Fastiv (Ukrainian: Фа́стів) is a city in the Kyiv Oblast (province) in central Ukraine. On older maps it is depicted as Chvastiv (Polish: Chwastów). Administratively, it is incorporated as a city of oblast significance. It also serves as the administrative center of the Fastiv Raion (district), to which it does not administratively belong. Its population is approximately 45,393 (2020 est.).
Holy Cross Cathedral
|• Mayor||Mykhailo Netyazhuk (Party of National Selfishness)|
|• Total||43 km2 (17 sq mi)|
|Elevation||199 m (653 ft)|
|• Density||1,100/km2 (2,700/sq mi)|
|Time zone||UTC+2 (EET)|
|• Summer (DST)||UTC+3 (EEST)|
|Area code(s)||+380 4565|
Lying on conjunction of railway lines, Fastiv is an important node station on the rail route from central Europe to Russia and Asia. On 1 December 1918 at the Fastiv train station delegations of the Ukrainian People's Republic and the West Ukrainian People's Republic signed the Unification Act uniting territories of Ukraine that were split between Austrian and Russian empires.
The foundation date of the city is not known. Under its current name the populated place is first mentioned as early as 1390 in old Russian chronicles where it is stated that Prince of Kyiv Vladimir Olgerdovich issued a certificate that stated that Fastiv belonged to Rozhanovsky princes.
Fastiv is a historical city that survived through many times Cossack uprisings and the Great Turkish War with the period of total devastation and later resettlement. In 1685 it became one of centers of revived Cossack movement in the Polish-Lithuanian Commonwealth following the Treaty of Andrusovo. In early 18th century around Fastiv took place Paliy uprising. Following the unsuccessful military campaign of Pylyp Orlyk in 1711, remnants of his military force withdrew to Fastiv after the 1711 siege of Bila Tserkva.
In the second half of 18th century, Fastiv was one of centers of another local uprising known as Koliyivshchyna.
In 1825 during the Decembrist revolt in Saint Petersburg, the Imperial Russian troops quartered around Fastiv and Vasylkiv supported the revolt. In the mid 19th century around Fastiv, the Imperial Russian archaeological commission conducted archaeological excavations of the "Perepiat kurgan" which were attended by Taras Shevchenko as an experienced artist.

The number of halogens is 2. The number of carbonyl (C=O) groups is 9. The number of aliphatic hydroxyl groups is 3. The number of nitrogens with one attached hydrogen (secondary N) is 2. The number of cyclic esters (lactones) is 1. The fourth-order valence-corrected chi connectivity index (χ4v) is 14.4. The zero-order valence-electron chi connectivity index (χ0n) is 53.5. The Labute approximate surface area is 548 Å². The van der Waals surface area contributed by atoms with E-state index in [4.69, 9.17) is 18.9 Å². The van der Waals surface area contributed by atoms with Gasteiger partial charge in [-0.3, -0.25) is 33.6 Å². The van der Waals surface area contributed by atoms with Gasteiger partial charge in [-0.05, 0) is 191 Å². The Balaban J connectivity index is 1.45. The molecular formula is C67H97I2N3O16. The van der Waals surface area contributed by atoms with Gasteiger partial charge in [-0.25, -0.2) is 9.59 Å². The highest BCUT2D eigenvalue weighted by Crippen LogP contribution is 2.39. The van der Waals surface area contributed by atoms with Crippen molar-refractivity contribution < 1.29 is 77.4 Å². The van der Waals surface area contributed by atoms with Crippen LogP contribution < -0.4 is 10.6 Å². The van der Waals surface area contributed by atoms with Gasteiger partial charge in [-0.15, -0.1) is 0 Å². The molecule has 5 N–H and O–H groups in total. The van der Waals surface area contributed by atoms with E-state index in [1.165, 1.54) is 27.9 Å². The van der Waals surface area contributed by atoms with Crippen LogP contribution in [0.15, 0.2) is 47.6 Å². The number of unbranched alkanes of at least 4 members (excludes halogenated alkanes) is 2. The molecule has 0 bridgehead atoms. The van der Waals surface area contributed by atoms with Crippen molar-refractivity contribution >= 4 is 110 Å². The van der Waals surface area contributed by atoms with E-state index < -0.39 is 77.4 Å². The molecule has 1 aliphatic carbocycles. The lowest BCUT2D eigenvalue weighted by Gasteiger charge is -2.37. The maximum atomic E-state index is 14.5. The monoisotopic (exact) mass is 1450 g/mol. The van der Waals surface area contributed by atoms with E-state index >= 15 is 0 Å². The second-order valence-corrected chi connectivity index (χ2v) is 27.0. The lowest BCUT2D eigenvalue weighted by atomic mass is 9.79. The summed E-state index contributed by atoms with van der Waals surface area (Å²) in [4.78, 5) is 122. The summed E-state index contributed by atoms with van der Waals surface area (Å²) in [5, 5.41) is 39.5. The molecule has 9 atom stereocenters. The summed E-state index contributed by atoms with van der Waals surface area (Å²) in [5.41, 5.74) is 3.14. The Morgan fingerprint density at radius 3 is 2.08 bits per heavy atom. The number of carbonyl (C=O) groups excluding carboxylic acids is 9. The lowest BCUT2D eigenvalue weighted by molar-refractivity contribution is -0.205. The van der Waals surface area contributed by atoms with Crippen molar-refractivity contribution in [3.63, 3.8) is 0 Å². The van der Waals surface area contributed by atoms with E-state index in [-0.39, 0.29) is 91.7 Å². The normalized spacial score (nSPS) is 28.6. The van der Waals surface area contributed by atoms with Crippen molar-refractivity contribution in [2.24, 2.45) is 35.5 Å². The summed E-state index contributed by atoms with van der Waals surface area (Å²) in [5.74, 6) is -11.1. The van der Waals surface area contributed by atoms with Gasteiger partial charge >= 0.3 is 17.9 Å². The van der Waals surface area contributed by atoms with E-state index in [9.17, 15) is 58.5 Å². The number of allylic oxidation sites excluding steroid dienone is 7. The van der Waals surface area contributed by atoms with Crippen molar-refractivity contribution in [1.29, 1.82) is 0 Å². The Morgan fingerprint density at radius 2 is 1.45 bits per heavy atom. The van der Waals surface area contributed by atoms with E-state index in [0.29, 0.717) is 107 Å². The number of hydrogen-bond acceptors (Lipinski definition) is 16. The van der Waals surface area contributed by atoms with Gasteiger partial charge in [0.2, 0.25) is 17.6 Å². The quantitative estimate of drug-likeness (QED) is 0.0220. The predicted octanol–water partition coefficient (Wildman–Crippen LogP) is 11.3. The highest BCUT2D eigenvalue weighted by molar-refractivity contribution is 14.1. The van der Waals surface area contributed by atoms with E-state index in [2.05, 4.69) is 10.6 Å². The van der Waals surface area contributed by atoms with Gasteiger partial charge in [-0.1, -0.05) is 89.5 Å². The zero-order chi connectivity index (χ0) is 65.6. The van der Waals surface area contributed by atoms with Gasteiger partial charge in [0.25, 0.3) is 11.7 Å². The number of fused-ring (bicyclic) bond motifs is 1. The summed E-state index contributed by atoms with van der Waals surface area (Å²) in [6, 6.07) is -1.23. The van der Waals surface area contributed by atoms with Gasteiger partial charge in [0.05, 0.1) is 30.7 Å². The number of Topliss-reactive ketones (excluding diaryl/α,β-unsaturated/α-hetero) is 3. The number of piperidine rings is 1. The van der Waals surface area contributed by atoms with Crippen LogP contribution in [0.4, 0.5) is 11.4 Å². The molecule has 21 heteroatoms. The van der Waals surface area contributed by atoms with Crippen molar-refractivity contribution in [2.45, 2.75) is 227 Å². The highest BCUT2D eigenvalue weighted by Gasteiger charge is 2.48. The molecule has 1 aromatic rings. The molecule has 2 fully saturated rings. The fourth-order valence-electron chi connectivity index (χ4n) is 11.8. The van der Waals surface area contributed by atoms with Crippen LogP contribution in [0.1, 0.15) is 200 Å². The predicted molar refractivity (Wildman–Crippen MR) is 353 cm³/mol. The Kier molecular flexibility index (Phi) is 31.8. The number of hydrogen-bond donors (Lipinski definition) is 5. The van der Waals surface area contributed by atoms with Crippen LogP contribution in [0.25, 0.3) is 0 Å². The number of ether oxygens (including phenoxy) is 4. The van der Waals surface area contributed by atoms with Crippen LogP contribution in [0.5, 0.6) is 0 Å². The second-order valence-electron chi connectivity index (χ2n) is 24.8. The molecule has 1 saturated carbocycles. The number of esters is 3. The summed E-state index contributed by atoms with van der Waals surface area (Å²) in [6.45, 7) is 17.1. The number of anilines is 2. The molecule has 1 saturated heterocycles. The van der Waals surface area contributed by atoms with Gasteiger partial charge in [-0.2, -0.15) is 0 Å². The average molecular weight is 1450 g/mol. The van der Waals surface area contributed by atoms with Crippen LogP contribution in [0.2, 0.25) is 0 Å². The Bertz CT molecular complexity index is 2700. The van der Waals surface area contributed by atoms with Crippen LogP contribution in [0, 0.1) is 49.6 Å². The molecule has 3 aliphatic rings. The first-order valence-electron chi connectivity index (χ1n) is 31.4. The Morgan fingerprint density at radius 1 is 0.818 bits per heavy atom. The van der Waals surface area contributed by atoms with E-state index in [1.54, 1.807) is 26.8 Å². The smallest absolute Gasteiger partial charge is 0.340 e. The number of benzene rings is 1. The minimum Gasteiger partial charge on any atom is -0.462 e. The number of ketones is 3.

As Chwastów (Fastów), it is mentioned in the 19th century Geographical Dictionary of the Kingdom of Poland being a town of the Vasylkiv county.
On 24 August 1919 the Ukrainian Galician Army defended Fastiv against hordes of Bolsheviks and few days later on 29 August 1919 the town residents were meeting the Head Otaman of the Ukrainian People's Republic forces Symon Petlura.
Soon after that in September 1919, a pogrom of the Jewish population of Fastiv was carried out by Denikin's White Army forces; about 1,800 people were murdered and about 8,000 died in the following year from wounds or epidemics. In 1941 the German Einsatzgruppe C under Paul Blobel murdered all Fastiv Jews between the ages of 12 and 60.
Historical landmarks include the Intercession Church (Ukrainian: Pokrovska Tserkva; Intercession of the Theotokos Church) - a 17th-century Orthodox church, also known as Paliy Church (after the Cossack leader Semen Paliy). There is also an early 20th-century Catholic church.
- (in Ukrainian) The second round will be held in the city of Kyiv region: "servant" against the EU representative, Ukrayinska Pravda (2 November 2020)
- "Чисельність наявного населення України (Actual population of Ukraine)" (PDF) (in Ukrainian). State Statistics Service of Ukraine. Retrieved 30 September 2020.
- "The Murder of a Race". The Nation. 114. 8 March 1922.
- Yitzhak Arad (ed.): The Einsatzgruppen Reports. New York 1989, p. 129
|Wikimedia Commons has media related to Fastiv.|
- Official website of the Fastiv City Council (in Ukrainian)
- "Chwastów". Geographical Dictionary of the Kingdom of Poland (in Polish). 1. Warszawa: Kasa im. Józefa Mianowskiego. 1880. p. 660.